The SJC District celebrates its 60 years of service with a promise of more.

Last year’s address at San Jasonto College Chancellor Brenda Heller was a nightmare. This year, a coalition of elected officials, trustees, faculty and community members held Eton Commons to hear that the Center for Petrochemical, Energy and Technology is about to return to normal.

“The last 20 months have been challenging,” says Heller. “I am amazed at the work of our staff and what they have done to help our students in difficult times. In addition to moving thousands of classes online, we did the same for our student service: For example, active recruitment, counseling, campus visits, counseling services, tutoring, financial support and veterans services.

During the outbreak of the college district, the food market spread more than ,000 140,000 to students, teachers and staff.

“We’re still doing that for someone who needs it,” she said.

In addition to the food aid, the administration identified students who needed laptops and WiFi to continue their class work. Students can still access those lending laptops and WiFi connections.

More than 93,000 graduates since 1964

175,000 enrolled in continuing and professional development courses since 1980

Since 1996, more than 100,000 Foundation Scholarships have been raised for $ 68 million

The district has grown to 2.5 million square feet of academic buildings.

12 National Athletics Championships

The Aspen Institute has named the college the last Spanish player to win the award three times.

Since 1961, 27 different board members


We were fortunate to receive dollars from the Higher Education Emergency Relief Fund and distributed $ 32 million directly to students from the Federal Fund. These dollars were used to pay for utilities, rent, gas, food or education or books. ”

The district has canceled $ 2 million in student debt during the epidemic.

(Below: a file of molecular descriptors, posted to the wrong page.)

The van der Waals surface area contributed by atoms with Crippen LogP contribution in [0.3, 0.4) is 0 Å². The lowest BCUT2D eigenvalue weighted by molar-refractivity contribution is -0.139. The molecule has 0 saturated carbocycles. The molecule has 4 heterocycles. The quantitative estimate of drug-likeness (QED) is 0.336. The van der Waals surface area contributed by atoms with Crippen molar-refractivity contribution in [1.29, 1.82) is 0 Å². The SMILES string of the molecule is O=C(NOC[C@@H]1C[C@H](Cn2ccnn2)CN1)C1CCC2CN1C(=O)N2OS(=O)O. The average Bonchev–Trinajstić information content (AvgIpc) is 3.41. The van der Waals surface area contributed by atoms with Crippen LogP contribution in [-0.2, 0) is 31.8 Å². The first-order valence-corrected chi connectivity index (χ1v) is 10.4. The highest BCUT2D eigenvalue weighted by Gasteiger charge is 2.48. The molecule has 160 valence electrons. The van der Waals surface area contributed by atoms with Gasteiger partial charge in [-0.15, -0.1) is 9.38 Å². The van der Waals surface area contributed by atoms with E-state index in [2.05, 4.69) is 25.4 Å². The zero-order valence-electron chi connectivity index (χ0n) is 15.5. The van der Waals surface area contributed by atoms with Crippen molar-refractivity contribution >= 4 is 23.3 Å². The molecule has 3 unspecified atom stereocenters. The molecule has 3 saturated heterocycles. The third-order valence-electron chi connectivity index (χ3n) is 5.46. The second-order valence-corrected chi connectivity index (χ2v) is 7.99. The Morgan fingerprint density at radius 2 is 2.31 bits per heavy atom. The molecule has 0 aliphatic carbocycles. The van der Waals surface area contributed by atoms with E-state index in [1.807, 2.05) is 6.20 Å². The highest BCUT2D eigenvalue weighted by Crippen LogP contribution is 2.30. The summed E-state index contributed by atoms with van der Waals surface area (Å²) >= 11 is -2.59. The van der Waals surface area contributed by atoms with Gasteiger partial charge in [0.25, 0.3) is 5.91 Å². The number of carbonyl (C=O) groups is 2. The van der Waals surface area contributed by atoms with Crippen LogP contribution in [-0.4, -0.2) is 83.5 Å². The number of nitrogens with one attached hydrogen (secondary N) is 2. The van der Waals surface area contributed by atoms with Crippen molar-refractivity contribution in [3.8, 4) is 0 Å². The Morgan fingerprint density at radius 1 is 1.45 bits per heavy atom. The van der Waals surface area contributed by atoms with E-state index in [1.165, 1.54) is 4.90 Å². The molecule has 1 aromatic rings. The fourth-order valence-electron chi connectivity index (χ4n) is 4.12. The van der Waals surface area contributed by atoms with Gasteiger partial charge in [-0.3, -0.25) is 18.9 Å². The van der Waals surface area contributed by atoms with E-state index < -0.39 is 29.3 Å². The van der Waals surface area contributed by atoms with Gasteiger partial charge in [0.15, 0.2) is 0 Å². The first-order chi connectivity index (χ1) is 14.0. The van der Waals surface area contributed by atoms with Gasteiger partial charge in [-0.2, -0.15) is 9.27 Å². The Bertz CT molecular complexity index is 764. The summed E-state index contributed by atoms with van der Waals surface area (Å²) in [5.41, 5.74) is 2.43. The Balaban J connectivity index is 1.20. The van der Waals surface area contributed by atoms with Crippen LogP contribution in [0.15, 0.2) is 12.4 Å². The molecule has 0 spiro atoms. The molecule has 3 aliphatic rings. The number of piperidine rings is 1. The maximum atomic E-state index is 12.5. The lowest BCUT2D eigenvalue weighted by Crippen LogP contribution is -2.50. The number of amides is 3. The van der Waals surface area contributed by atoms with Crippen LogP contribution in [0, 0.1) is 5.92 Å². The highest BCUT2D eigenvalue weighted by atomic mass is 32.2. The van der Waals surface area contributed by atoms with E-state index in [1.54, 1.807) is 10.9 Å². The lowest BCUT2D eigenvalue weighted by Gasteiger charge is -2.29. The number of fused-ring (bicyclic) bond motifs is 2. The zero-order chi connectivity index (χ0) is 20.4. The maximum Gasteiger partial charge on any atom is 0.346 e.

“We do this so that students can re-enroll and not attend coursework. During the 2020 semester, we helped more than 5,000 students re-learn the grade they earned or earned in F. We did this because we did not want students to go back, ”she said.

The district’s largest donor in history has created 21 Forward Scholarships with McKenzie Scott and her husband Dan Jewet for their 2021 high school graduates in their tax area.

“It allows them to study for a scholarship for up to three years in college,” Heller said.

In 60 years it has grown from 876 to 42,000.

A.D. The Chancellor recalled the 1961 first-semester enrollment of 876 first-graders. This year, 42,000 students were distributed on five campuses.

As the college expands its supply of courses, petrochemical and nursing courses are at the forefront of the list of degree programs in high demand. Heiler noted that there are more than 200 certified programs and degrees.

“This speaks to growth and opportunities as we grow and expand,” she said.

Background The college was born in mid-1962 in Pasadena, now on the center campus on Spencer Drive. The North Campus in the North Shore area opened in 1975. Four years later, the South Campus opened. Thirty-seven years later, in 2016, the Maritime Technology and Training Center opened and was recently selected by the U.S. Department of Transportation as the Center for Excellence in Naval Administration.

A few weeks ago, the College District opened its fifth campus in the Northeast at Native Park. Board approves campus proposal by McCord Development.

“It was clear that a higher education partner was needed in that area,” she said.

The campus opened in late 2020, and the first building focused on the needs of general education and academic students moving to a larger university.

“We know he is making progress and we are ready to support him,” Heller said.

The district, in collaboration with Maccord Development, is focusing on some of the recruitments focused on biofar pharmaceuticals.

“We are very happy to be a part of those original plans and to see those companies come to this area,” she said.

He said the district is strategically located at the Center for Marine, Petroleum, Health and Aerospace.

For years, the district has managed more than 55 subcontractors within NASA.

“The same goes for the space industry,” she said. “Last month we opened the Edge Center in Houston Space Station.”

Training partner for Spaceport

San Jacinto College is a Houston Spaceport training partner that offers five certifications directly supporting the space and drone industry, as well as specialized units to meet the needs of individual companies.

“Houston Airport Systems said in 18 months there will be more than 1,800 jobs in the Houston spacecraft, and we look forward to working with our partners to provide the training,” she said.

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